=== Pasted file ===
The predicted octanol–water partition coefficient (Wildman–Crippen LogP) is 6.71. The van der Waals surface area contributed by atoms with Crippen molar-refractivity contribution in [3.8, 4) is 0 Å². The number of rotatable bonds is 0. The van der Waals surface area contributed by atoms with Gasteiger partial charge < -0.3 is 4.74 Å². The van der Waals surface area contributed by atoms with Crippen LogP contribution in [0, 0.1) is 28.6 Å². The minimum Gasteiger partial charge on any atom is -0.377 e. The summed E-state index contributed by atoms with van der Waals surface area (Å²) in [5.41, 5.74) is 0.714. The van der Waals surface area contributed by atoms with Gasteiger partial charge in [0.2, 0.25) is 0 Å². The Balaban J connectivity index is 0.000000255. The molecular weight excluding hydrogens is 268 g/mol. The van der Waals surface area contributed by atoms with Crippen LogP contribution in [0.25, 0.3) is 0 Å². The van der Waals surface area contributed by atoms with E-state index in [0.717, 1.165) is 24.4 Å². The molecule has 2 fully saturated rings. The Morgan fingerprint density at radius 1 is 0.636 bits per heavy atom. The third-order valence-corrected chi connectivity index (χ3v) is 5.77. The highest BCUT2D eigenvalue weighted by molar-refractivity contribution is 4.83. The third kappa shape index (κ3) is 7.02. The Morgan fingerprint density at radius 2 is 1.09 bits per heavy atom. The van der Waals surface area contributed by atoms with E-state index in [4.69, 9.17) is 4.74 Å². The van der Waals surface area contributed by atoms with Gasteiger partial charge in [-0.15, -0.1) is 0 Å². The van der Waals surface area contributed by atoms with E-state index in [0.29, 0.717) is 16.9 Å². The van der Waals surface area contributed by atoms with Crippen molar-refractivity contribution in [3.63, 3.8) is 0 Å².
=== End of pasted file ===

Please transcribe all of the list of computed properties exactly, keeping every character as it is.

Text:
The predicted octanol–water partition coefficient (Wildman–Crippen LogP) is 6.71. The van der Waals surface area contributed by atoms with Crippen molar-refractivity contribution in [3.8, 4) is 0 Å². The number of rotatable bonds is 0. The van der Waals surface area contributed by atoms with Gasteiger partial charge < -0.3 is 4.74 Å². The van der Waals surface area contributed by atoms with Crippen LogP contribution in [0, 0.1) is 28.6 Å². The minimum Gasteiger partial charge on any atom is -0.377 e. The summed E-state index contributed by atoms with van der Waals surface area (Å²) in [5.41, 5.74) is 0.714. The van der Waals surface area contributed by atoms with Gasteiger partial charge in [0.2, 0.25) is 0 Å². The Balaban J connectivity index is 0.000000255. The molecular weight excluding hydrogens is 268 g/mol. The van der Waals surface area contributed by atoms with Crippen LogP contribution in [0.25, 0.3) is 0 Å². The van der Waals surface area contributed by atoms with E-state index in [0.717, 1.165) is 24.4 Å². The molecule has 2 fully saturated rings. The Morgan fingerprint density at radius 1 is 0.636 bits per heavy atom. The third-order valence-corrected chi connectivity index (χ3v) is 5.77. The highest BCUT2D eigenvalue weighted by molar-refractivity contribution is 4.83. The third kappa shape index (κ3) is 7.02. The Morgan fingerprint density at radius 2 is 1.09 bits per heavy atom. The van der Waals surface area contributed by atoms with E-state index in [4.69, 9.17) is 4.74 Å². The van der Waals surface area contributed by atoms with Gasteiger partial charge in [-0.15, -0.1) is 0 Å². The van der Waals surface area contributed by atoms with E-state index in [0.29, 0.717) is 16.9 Å². The van der Waals surface area contributed by atoms with Crippen molar-refractivity contribution in [3.63, 3.8) is 0 Å².